In an article for 444 on Thursday, Eszter Neuberger outlined how these legal changes serve only to further marginalize sexual minorities in Hungary, and represent a culmination of recent anti-LGBTQ rhetoric and legal maneuvers by government figures.

Additional amendments would redefine public funds as the revenues, expenditures and claims of the state, a narrow conception of public money which could allow for its misuse. If passed, the amendment could lead to public endowments to foundations set up by the government losing their legal status as public funds, allowing those foundations to use the money as they please without accountability to taxpayers and exempting them from public scrutiny or regulation.

Many such foundations, including the Matthias Corvinus Collegium Foundation (MCC) and numerous foundations of the Hungarian National Bank, were set up and run by figures connected to the governing party (and in some cases, government ministers and state secretaries), and have received massive endowments from the state. They are also in possession of major stock shares (such as 10% of shares of the state-owned energy company MOL and pharmaceutical company Richter, in the case of MCC) and substantial real estate assets.

State Secretary Balázs Orbán, who serves as the chairman of the board of the Matthias Corvinus Collegium FoundationFotó: Kovács Tamás/MTI/MTVA

Numerous universities have also been put under the control of foundations created by the government, including the University of Theatre and Film Arts (SzFE). The quasi-privatization led to a strike by professors and a 70-day blockade of the university by students.

The amendment would also require a two-thirds vote in Parliament to create, liquidate or change the operation or staffing composition of any such public foundations, ensuring that in the case of a change of government, existing foundations run by Fidesz-connected actors would retain control of their assets and leaders. These amendments would effectively constitutionalize the transfer of public wealth to the hands of recipients chosen by the governing party and eliminate any means for transparency or redress.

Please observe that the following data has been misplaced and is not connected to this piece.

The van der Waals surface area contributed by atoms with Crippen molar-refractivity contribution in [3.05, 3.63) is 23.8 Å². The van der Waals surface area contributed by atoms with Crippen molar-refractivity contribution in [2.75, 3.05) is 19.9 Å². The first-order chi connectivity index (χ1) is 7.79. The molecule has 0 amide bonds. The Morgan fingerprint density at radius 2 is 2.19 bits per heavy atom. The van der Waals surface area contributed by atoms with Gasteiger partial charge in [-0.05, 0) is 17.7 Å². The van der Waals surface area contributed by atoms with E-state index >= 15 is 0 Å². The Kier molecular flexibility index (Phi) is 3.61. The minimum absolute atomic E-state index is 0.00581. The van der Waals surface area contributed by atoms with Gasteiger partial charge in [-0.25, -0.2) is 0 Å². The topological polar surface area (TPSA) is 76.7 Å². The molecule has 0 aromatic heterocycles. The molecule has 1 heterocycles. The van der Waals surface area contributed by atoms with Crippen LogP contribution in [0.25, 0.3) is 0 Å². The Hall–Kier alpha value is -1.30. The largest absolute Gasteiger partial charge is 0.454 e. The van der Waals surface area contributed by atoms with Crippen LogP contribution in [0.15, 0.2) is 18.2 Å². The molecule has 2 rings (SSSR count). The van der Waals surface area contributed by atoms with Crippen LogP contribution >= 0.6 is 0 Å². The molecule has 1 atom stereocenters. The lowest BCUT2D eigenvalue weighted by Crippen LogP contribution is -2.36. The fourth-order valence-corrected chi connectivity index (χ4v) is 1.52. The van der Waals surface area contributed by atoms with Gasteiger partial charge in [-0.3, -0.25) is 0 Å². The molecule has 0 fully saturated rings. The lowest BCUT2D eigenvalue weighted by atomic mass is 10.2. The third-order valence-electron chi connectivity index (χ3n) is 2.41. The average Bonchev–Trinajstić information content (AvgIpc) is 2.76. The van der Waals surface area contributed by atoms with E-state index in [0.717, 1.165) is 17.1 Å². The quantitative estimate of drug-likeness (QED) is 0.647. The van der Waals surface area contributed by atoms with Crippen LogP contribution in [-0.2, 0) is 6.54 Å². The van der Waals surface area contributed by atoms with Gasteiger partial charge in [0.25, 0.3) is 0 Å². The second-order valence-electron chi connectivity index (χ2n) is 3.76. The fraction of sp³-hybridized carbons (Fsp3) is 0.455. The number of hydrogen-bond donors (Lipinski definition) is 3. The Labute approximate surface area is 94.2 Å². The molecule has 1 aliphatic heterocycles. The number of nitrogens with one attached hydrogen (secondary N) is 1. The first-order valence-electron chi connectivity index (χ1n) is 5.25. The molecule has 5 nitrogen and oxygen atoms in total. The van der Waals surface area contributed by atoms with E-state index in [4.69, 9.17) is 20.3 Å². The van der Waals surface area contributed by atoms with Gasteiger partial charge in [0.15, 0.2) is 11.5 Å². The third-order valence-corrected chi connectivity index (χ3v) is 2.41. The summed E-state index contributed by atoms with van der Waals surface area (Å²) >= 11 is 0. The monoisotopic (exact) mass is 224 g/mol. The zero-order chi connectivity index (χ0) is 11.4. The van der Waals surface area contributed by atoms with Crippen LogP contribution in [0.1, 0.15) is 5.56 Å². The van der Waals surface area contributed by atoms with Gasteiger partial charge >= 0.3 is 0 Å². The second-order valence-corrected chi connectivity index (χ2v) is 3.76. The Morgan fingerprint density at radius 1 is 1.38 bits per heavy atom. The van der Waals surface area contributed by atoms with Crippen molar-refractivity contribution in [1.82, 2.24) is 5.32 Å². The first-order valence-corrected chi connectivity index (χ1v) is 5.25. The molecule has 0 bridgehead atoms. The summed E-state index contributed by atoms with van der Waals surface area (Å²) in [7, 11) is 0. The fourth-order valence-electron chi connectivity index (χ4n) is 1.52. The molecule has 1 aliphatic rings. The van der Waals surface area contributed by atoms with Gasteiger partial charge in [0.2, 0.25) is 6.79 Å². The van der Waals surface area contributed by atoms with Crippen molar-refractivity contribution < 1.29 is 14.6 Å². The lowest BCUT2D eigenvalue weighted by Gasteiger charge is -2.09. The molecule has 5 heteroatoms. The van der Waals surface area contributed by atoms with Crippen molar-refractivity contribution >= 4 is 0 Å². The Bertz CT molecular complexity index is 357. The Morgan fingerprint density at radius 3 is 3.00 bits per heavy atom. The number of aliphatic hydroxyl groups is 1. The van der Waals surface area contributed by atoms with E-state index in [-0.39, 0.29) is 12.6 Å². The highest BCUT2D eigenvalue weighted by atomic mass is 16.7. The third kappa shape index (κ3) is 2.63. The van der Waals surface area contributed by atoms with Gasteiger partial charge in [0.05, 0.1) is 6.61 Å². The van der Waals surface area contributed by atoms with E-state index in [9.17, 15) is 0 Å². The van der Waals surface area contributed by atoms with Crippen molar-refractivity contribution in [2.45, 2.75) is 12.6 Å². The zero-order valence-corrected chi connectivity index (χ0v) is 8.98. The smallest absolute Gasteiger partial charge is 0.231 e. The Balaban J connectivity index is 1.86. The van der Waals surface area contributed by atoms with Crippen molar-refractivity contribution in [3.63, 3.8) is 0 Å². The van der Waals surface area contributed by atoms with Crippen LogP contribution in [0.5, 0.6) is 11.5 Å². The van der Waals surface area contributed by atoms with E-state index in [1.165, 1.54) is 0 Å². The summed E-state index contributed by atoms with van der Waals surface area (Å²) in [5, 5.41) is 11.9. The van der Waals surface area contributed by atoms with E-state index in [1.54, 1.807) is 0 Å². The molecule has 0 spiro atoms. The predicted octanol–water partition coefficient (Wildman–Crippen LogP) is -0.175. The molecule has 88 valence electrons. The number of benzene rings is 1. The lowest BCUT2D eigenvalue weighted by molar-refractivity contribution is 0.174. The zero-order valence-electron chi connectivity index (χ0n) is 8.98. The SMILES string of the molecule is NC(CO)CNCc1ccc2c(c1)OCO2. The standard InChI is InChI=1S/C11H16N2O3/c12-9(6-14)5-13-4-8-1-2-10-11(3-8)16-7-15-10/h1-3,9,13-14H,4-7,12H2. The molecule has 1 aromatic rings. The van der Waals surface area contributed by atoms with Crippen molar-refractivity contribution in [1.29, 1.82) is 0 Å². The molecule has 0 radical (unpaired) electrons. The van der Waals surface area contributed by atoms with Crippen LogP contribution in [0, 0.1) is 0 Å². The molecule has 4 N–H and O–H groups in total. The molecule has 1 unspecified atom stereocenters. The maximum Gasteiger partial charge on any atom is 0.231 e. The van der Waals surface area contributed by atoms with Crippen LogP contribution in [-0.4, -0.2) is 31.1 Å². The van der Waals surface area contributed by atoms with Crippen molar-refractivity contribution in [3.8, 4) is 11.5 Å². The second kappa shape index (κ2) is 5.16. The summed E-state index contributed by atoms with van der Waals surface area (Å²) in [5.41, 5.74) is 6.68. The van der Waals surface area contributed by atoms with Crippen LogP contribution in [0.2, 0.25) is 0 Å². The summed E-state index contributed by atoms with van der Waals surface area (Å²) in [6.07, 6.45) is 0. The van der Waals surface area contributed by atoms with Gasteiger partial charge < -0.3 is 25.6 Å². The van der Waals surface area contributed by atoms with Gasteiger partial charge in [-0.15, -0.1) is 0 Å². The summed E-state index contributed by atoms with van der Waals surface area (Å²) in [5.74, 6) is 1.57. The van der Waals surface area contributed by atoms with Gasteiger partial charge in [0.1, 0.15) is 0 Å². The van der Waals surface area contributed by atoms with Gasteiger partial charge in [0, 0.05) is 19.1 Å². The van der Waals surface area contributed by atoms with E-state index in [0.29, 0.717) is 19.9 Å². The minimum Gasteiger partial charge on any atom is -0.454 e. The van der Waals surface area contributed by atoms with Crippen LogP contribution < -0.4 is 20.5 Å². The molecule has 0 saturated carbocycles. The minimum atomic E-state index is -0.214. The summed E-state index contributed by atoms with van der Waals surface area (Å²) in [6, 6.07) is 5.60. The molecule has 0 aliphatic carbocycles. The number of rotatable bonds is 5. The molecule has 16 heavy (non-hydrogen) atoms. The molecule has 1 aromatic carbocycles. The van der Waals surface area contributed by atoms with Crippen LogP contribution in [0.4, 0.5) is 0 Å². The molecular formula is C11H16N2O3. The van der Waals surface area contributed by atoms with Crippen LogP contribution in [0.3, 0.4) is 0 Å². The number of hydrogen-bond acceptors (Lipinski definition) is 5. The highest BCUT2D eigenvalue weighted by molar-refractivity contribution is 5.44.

The timing of the proposed changes - one minute before new pandemic rules went into effect amid record-setting COVID deaths and hospitalizations - was criticized by opposition parties and other observers.

In an email to InsightHungary, a government spokesperson wrote that "the timing for the submission of the amendment is unrelated to the coronavirus pandemic." 

But on Tuesday, Minister for Family Affairs Katalin Novák wrote on Facebook that "the constitutional amendment became necessary because of the coronavirus pandemic."

Changes to election law

At one minute before midnight on Tuesday, Justice Minister Judit Varga submitted a draft bill which would amend Hungarian election law to drastically disadvantage opposition parties in executing their strategy of unifying against Fidesz in 2022 elections. 

The bill stipulates that only those parties which run a candidate in at least 50 of Hungary's 106 constituencies may field a national party voting list. While the official justification for the changes is prevention of pseudo-parties from running in elections, the move appears designed to hinder the opposition parties' declared intentions to unite behind a single joint candidate in each individual constituency. 

If the law passes, this would force the parties to either abandon their strategy of running a single opposition candidate against each Fidesz candidate (a strategy which showed signs of effectiveness in 2019 local elections and at a by-election in February), or to unite in fielding a maximum of two party lists.